Can you retire when you have $500,000 invested?
How about $750,000?
What about $1 million?
Geez, that’s nuts.
The Retire by 40 post recalled this article about a Canadian couple struggling to make ends meet, with a net worth of $4 million. From the article, the struggle was related to the “present monthly expenditures of $4,274 on wine, restaurants, clothing and grooming, travel and their golf club” (membership). That’s a huge a burn rate on those items alone but to each their own.
As the saying goes, the more you want, the more you spend. This is not a financial myth, it’s a matter of fact for many people today. Most people seem to spend up to their income level (and sometimes much more). Cheap credit undoubtedly fuels that. Lack of financial literacy is another. It’s a foreign concept to some people to pay off items in full once their credit card statement comes in. Does this mean most people have no willpower or have no brain? Of course not. Many people simply underestimate or do not understand their spending habits. Without knowing your spending habits and expenses unfortunately I can’t tell you when you can retire. I can tell you when we can.
When we reach our Crossover Point.
Our personal Crossover Point is where our investment income matches or is ideally > expenses with some small cash buffer.
**Updated spring 2020!**
Here are some examples of what we believe dividend and distribution income from our non-registered and TFSA accounts in particular (along with dividend increases every year) should cover in today’s dollars:
|Basic Expenses||Per Month||Per Year|
|Food/groceries – including the odd take-out night||$600||$7,200|
|Condo utilities (heat, hydro, water) + telcos (internet, TV, other)||$500||$6,000|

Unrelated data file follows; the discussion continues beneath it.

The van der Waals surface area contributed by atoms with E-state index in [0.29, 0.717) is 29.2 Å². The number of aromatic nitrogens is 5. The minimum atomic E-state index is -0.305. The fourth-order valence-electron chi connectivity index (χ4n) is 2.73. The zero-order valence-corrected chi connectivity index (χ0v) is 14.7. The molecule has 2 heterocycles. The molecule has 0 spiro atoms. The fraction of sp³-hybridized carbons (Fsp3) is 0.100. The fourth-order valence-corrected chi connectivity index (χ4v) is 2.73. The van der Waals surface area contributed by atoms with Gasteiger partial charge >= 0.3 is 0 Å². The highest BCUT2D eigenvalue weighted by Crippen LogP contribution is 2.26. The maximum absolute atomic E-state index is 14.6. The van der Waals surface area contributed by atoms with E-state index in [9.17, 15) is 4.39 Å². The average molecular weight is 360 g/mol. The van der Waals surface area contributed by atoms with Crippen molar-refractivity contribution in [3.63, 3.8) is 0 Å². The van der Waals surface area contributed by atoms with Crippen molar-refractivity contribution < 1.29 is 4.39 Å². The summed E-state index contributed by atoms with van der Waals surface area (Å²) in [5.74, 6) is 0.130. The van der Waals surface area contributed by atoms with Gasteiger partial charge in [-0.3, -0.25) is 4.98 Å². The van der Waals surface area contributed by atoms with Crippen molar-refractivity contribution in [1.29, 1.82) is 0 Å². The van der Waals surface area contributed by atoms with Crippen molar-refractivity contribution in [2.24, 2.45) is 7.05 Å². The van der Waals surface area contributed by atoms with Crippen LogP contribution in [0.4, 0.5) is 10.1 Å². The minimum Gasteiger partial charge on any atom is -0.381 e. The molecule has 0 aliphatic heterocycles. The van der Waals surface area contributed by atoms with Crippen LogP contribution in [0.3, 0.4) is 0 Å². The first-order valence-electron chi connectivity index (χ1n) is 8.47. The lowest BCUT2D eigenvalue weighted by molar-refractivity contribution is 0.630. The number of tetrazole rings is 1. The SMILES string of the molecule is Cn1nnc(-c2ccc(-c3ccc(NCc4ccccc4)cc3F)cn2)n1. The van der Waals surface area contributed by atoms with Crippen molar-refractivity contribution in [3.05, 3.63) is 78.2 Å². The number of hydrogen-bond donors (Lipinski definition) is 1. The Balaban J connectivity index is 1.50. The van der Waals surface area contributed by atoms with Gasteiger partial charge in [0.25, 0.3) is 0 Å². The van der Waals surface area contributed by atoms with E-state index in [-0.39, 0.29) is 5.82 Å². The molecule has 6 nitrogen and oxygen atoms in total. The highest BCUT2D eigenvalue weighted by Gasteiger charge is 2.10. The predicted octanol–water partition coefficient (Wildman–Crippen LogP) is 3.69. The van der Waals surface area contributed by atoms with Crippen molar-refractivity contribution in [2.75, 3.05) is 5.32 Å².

|Condo property taxes – City of Ottawa||$500||$6,000|
|Condo fees (building insurance, maintenance)||$600||$7,200|
|X1 auto expenses (gas, maintenance, insurance)||$250||$3,000|
|Healthcare (various, including insurance)||$250||$3,000|
We’re not near our final Crossover Point yet but we are one-third of the way there at the time of this post.
Once the income from our invested capital comes close to matching our monthly expenses, I believe we’ll have enough money to change our working habits.
We’ll consider working part-time after our Crossover Point is reached.
I encourage you to figure out your Crossover Point – when your investment income will cover most of your daily expenses.
The biggest benefit I gain from dividend investing is seeing our money at work every month so we don’t have to (work) someday. We’ve created a spreadsheet that outlines the dividend income we’re earning today showing how our income is rising every month (thanks to mainly reinvested dividends); income that will eventually cover our expenses. Because we focus on the income stream we need (rather than what the market does or does not do in any given day or week or month), we have confidence in our financial plan.
I only hope you find the same level of confidence for your plan.
What’s your Crossover Point? Do you know when you can leave the workforce behind?